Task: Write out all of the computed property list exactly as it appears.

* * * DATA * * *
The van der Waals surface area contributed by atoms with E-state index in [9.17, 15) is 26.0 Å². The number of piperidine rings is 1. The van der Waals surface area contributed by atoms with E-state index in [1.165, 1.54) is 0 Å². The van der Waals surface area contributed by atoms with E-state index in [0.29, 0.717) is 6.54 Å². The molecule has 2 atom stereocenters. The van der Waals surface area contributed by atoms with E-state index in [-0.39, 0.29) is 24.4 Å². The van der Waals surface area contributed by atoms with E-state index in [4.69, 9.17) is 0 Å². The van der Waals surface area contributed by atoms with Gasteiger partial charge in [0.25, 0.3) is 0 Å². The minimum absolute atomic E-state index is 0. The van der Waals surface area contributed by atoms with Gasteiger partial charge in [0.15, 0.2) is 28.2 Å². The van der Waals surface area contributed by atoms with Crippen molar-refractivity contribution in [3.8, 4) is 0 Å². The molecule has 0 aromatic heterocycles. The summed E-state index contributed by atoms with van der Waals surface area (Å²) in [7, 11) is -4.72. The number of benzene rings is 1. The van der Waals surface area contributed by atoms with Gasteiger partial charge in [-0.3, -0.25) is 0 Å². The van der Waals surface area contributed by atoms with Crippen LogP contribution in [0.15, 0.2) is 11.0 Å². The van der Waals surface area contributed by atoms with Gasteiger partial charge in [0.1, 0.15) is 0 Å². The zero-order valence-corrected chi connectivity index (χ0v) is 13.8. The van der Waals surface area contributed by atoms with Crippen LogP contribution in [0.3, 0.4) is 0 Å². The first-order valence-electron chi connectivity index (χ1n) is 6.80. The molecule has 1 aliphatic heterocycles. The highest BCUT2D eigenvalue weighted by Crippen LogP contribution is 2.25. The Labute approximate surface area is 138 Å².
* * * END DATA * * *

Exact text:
The van der Waals surface area contributed by atoms with E-state index in [9.17, 15) is 26.0 Å². The number of piperidine rings is 1. The van der Waals surface area contributed by atoms with E-state index in [1.165, 1.54) is 0 Å². The van der Waals surface area contributed by atoms with E-state index in [0.29, 0.717) is 6.54 Å². The molecule has 2 atom stereocenters. The van der Waals surface area contributed by atoms with E-state index in [-0.39, 0.29) is 24.4 Å². The van der Waals surface area contributed by atoms with E-state index in [4.69, 9.17) is 0 Å². The van der Waals surface area contributed by atoms with Gasteiger partial charge in [0.25, 0.3) is 0 Å². The minimum absolute atomic E-state index is 0. The van der Waals surface area contributed by atoms with Gasteiger partial charge in [0.15, 0.2) is 28.2 Å². The van der Waals surface area contributed by atoms with Crippen molar-refractivity contribution in [3.8, 4) is 0 Å². The molecule has 0 aromatic heterocycles. The summed E-state index contributed by atoms with van der Waals surface area (Å²) in [7, 11) is -4.72. The number of benzene rings is 1. The van der Waals surface area contributed by atoms with Gasteiger partial charge in [-0.3, -0.25) is 0 Å². The van der Waals surface area contributed by atoms with Crippen LogP contribution in [0.15, 0.2) is 11.0 Å². The van der Waals surface area contributed by atoms with Gasteiger partial charge in [0.1, 0.15) is 0 Å². The zero-order valence-corrected chi connectivity index (χ0v) is 13.8. The van der Waals surface area contributed by atoms with Crippen LogP contribution in [0.3, 0.4) is 0 Å². The first-order valence-electron chi connectivity index (χ1n) is 6.80. The molecule has 1 aliphatic heterocycles. The highest BCUT2D eigenvalue weighted by Crippen LogP contribution is 2.25. The Labute approximate surface area is 138 Å².